Last modified on 24 September 2014, at 06:48


See also: Parliament


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From Medieval Latin parlamentum and its sources, Anglo-Norman and Old French parlement (discussion, meeting, assembly, council), from parler (to speak), and -ment (mind).



parliament (plural parliaments)

  1. An institution whose elected or appointed members meet to debate the major political issues of the day and usually to exercise legislative powers and sometimes judicial powers.
    • 2011 December 14, Angelique Chrisafis, “Rachida Dati accuses French PM of sexism and elitism”, Guardian:
      The row started over who will run for parliament in a wealthy rightwing constituency on the left bank in Paris, a safe seat for Sarkozy's ruling UMP. Dati is already a local mayor in the neighbourhood, a job felt to have been handed to her on a plate when she was a Sarkozy favourite. She has since fallen from grace, and when she left government she took a European parliament seat, considered a consolation prize.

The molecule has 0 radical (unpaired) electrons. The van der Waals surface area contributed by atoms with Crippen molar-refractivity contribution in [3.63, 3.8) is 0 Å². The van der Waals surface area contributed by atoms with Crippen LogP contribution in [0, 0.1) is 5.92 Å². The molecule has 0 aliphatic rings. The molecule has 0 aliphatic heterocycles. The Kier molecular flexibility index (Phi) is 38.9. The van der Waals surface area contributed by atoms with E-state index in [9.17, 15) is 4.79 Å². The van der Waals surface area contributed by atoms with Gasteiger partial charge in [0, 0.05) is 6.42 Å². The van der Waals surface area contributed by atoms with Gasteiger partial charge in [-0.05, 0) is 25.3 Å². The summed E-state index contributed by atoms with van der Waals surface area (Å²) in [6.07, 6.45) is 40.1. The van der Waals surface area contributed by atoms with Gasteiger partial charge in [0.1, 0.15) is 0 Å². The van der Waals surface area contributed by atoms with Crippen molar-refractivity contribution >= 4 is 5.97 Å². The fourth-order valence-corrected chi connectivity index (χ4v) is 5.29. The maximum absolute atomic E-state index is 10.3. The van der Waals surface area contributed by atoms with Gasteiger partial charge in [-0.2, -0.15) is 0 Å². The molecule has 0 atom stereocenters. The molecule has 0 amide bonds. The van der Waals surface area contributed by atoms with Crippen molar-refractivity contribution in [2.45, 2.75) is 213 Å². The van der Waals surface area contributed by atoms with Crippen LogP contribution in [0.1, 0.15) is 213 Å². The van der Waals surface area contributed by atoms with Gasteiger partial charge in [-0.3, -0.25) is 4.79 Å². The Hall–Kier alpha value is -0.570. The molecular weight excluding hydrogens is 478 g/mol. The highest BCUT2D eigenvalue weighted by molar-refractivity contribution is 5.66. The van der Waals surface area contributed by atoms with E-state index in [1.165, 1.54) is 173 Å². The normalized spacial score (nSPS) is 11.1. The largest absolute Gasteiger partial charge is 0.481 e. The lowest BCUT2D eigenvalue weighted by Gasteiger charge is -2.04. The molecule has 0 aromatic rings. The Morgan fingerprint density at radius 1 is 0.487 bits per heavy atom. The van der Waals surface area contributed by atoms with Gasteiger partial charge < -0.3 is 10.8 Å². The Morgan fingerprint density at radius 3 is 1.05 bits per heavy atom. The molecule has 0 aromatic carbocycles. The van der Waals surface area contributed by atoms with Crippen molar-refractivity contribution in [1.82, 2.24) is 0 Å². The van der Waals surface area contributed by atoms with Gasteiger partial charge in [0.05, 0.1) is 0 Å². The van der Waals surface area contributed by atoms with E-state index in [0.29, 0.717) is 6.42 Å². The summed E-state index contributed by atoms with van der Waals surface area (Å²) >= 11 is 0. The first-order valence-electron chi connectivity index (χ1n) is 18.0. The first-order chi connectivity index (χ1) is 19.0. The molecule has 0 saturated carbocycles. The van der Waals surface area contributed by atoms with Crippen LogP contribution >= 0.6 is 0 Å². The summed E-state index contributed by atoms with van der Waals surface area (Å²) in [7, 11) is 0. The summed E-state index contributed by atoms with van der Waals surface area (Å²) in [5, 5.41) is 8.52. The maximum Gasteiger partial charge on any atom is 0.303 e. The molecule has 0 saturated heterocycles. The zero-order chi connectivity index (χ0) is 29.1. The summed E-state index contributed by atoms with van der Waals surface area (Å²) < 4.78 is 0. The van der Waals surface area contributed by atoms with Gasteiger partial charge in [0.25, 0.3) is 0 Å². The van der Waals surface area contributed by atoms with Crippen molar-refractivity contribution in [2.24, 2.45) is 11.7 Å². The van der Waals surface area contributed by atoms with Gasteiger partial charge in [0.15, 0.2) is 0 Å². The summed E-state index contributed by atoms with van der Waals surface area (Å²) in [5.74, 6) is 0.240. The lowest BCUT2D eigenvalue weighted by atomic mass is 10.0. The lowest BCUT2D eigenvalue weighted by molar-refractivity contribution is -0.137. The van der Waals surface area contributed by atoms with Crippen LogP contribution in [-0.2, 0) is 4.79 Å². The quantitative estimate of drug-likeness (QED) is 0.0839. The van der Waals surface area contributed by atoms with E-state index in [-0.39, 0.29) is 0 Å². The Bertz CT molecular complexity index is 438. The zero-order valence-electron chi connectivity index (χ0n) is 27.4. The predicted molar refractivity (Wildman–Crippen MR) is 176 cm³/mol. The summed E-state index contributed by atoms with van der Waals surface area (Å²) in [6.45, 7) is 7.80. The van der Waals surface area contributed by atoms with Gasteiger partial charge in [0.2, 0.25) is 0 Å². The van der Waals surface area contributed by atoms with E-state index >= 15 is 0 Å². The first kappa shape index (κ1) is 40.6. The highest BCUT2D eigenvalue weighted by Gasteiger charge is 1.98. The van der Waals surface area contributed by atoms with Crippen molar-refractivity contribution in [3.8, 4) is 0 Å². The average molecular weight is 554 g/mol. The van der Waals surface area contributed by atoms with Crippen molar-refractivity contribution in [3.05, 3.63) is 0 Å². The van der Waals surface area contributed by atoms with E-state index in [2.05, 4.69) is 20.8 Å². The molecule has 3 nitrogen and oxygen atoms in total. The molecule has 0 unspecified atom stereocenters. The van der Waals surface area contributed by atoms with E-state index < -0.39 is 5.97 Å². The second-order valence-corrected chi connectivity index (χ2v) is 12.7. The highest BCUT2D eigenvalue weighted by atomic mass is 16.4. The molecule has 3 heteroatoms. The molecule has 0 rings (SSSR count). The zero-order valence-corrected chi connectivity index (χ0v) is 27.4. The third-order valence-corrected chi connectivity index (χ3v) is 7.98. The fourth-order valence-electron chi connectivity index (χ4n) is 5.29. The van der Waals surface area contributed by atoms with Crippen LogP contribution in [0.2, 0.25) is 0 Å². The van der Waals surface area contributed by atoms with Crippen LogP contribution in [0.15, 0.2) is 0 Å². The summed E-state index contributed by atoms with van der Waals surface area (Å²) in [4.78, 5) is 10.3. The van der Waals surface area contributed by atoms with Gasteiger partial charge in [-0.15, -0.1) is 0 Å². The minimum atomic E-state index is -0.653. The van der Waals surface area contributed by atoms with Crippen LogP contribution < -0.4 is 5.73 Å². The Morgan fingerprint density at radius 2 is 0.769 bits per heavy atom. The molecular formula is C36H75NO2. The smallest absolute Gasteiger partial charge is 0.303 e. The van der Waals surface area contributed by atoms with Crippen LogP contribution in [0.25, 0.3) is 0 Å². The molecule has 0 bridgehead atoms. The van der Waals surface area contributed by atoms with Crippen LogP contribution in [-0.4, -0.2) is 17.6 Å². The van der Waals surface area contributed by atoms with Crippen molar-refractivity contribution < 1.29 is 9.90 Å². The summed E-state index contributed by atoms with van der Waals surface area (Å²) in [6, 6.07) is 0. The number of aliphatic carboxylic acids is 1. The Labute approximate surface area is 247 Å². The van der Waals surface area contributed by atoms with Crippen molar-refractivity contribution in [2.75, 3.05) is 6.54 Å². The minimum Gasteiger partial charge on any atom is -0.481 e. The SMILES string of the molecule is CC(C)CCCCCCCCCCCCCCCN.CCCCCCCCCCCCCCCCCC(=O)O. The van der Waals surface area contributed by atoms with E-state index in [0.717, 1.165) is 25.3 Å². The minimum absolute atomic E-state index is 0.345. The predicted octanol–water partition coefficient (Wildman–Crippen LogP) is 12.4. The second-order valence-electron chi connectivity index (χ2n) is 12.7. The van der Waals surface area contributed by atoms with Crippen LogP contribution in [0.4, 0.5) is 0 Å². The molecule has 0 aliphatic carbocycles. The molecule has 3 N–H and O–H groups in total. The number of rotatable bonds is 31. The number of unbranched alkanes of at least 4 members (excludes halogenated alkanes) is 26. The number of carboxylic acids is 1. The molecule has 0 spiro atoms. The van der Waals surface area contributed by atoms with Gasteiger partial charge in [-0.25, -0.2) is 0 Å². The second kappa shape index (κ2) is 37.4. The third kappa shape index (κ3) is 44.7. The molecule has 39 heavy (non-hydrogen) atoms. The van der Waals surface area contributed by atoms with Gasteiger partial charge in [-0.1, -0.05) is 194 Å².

2. A collective noun for a flock of owls or rooks.
  3. (historical) Parliament cake; a type of gingerbread.
    • 1869, RD Blackmoore, Lorna Doone, Chapter II:
      A certain boy leaning up against me would not allow my elbow room, and struck me very sadly in the stomach part, though his own was full of my parliament.

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